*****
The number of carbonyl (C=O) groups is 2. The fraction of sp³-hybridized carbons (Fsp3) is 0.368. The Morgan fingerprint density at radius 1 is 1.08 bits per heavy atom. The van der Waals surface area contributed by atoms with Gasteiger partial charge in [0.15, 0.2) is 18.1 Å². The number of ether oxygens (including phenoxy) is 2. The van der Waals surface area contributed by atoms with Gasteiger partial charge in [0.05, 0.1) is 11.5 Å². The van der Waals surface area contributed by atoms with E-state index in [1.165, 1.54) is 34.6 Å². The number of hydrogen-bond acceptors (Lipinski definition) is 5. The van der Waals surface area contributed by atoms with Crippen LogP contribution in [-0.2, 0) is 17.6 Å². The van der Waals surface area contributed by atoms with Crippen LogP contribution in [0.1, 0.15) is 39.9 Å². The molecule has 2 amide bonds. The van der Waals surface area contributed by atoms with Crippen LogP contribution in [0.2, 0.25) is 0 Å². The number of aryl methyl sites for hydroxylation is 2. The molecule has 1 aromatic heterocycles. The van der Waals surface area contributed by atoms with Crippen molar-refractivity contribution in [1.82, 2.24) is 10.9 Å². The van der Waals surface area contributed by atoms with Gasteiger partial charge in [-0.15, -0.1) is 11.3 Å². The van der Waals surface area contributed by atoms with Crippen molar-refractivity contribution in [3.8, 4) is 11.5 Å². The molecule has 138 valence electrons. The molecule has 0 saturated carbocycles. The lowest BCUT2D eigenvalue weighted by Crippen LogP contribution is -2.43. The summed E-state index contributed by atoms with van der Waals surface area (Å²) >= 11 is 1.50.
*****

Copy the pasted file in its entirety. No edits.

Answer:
The number of carbonyl (C=O) groups is 2. The fraction of sp³-hybridized carbons (Fsp3) is 0.368. The Morgan fingerprint density at radius 1 is 1.08 bits per heavy atom. The van der Waals surface area contributed by atoms with Gasteiger partial charge in [0.15, 0.2) is 18.1 Å². The number of ether oxygens (including phenoxy) is 2. The van der Waals surface area contributed by atoms with Gasteiger partial charge in [0.05, 0.1) is 11.5 Å². The van der Waals surface area contributed by atoms with E-state index in [1.165, 1.54) is 34.6 Å². The number of hydrogen-bond acceptors (Lipinski definition) is 5. The van der Waals surface area contributed by atoms with Crippen LogP contribution in [-0.2, 0) is 17.6 Å². The van der Waals surface area contributed by atoms with Crippen LogP contribution in [0.1, 0.15) is 39.9 Å². The molecule has 2 amide bonds. The van der Waals surface area contributed by atoms with Crippen LogP contribution in [0.2, 0.25) is 0 Å². The number of aryl methyl sites for hydroxylation is 2. The molecule has 1 aromatic heterocycles. The van der Waals surface area contributed by atoms with Crippen molar-refractivity contribution in [1.82, 2.24) is 10.9 Å². The van der Waals surface area contributed by atoms with Gasteiger partial charge in [-0.15, -0.1) is 11.3 Å². The van der Waals surface area contributed by atoms with Crippen molar-refractivity contribution in [3.8, 4) is 11.5 Å². The molecule has 138 valence electrons. The molecule has 0 saturated carbocycles. The lowest BCUT2D eigenvalue weighted by Crippen LogP contribution is -2.43. The summed E-state index contributed by atoms with van der Waals surface area (Å²) >= 11 is 1.50.